Attention online has seemed to get more and more difficult over time.
The typical channels; Instagram, FB ads etc. have saturated to a point that makes it feel like you’re shouting into a fire hose.
And, we’re already seeing (and hearing) more chatter about how the content that used to generate sales on Instagram, is being seen and interacted with less and less.
Take for example; the average Facebook or Twitter user has an engagement rate of only 0.5–1.0%.
Instagram is currently at 3%, but this will decline, as well.
At the same time, channels like Youtube, Blogs, Forums, and even email lists unexpectedly held much higher rates of engagement and “Fandom,” with channels hitting consistent numbers of views and searches over time.
We’ve been living in the “Attention Economy.”
But to thrive in the future, we’ll need to make the shift into the “Community Economy,” or the “Community Marketing Economy”
This shift, from customer attention to communal relationships, changes everything for how we approach marketing, sales and customer retention.
What we’re going to witness play out over the next 1–5 years is a whole host of companies drying up and dying, thanks to this subtle change.
So what’s behind the subtle shift away from social channels, to more dedicated (and seemingly less interactive channels) like email and blogs?
It’s a nuance so small that one would likely miss it, for not looking deeper.
And, ironically, it’s an idea that’s old, not new.
People aren’t on social media so that we can “soak up their attention.”
People are on social media because they want to come together in communities, to interact with other people with shared passions in a way that helps them grow.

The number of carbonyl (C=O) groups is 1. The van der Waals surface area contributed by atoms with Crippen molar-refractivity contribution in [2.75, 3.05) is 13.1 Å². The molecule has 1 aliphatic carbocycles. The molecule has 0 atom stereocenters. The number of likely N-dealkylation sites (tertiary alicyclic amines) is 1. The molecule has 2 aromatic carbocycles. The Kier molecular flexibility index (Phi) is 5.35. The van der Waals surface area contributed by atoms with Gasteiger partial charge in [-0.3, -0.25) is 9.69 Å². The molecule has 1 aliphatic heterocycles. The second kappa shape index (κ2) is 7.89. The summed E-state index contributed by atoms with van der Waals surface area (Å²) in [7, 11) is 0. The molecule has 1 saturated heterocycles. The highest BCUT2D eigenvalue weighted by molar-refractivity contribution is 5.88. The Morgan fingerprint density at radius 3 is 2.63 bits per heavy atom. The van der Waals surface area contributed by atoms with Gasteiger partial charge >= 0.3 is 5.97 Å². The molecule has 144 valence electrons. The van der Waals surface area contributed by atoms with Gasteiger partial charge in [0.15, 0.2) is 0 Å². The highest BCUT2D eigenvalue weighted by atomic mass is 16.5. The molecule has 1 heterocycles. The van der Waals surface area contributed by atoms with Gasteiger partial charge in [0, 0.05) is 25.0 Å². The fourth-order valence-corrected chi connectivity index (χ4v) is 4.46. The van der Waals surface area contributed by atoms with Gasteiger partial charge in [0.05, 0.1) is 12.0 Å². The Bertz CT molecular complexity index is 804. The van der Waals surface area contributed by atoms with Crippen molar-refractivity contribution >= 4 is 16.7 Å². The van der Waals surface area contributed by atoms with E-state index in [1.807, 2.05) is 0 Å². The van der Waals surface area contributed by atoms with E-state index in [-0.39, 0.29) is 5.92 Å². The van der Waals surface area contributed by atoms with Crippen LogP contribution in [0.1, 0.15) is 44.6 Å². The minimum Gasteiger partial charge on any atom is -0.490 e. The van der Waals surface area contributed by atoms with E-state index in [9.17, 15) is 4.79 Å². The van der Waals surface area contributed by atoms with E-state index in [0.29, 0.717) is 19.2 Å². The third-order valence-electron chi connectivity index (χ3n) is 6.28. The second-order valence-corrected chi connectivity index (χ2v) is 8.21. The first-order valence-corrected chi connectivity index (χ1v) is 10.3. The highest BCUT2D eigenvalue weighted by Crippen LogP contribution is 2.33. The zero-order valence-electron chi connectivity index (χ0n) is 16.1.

It’s as old as the Church. It’s about participating and engaging in our favorite topics and dreams, together.
Companies that thrive with their communities have the following:
1. Your media promotes discussion between customers and members.
2. Your members connect with each other, online and offline.
3. Your products make each individual feel special, leading to an increase in word of mouth.
4. Your product promotes positive values, with social reinforcement of the tribe.
5. Your customers feel as if they are part of the direction and influence of the product.
People have less and less of their time than ever to spare, thus they do not want to commit themselves to a vague organization or product that does not align and bond them with like-minded people who share similar objectives.
In the new world, we must ask different questions in our Marketing efforts.
Instead of asking questions like…
* How many subscribers do we have?
* Do we have a content calendar?
* How many likes did we get?
We’ll need to ask new questions. Questions like…
* Are my customers connecting with each other?
* Does my media promote discussion?
* Are my members/customers recruiting for me?
* Are member investments, rewarded?
* Do our customers feel a shared ownership of the product?
In the new world, Brand Marketing is about Leading, Growing, and Managing Communities. It’s bottom up, instead of top down.
My new course, Generously Human (https://gumroad.com/l/generouslyhuman/human) is 25 Days of lessons about the foundation of community building. It’s made to help you or your brand shift into a mindset towards community. It’s discounted for the first week for CC subscribers, and the road map takes you through storytelling, the “science” of community building and what creates an attractive brand.
We don’t want to be told what to do, and talked down to.
We want to be supported moving forward in our own unique way, with the trust and support of like-minded peers who help us get there.
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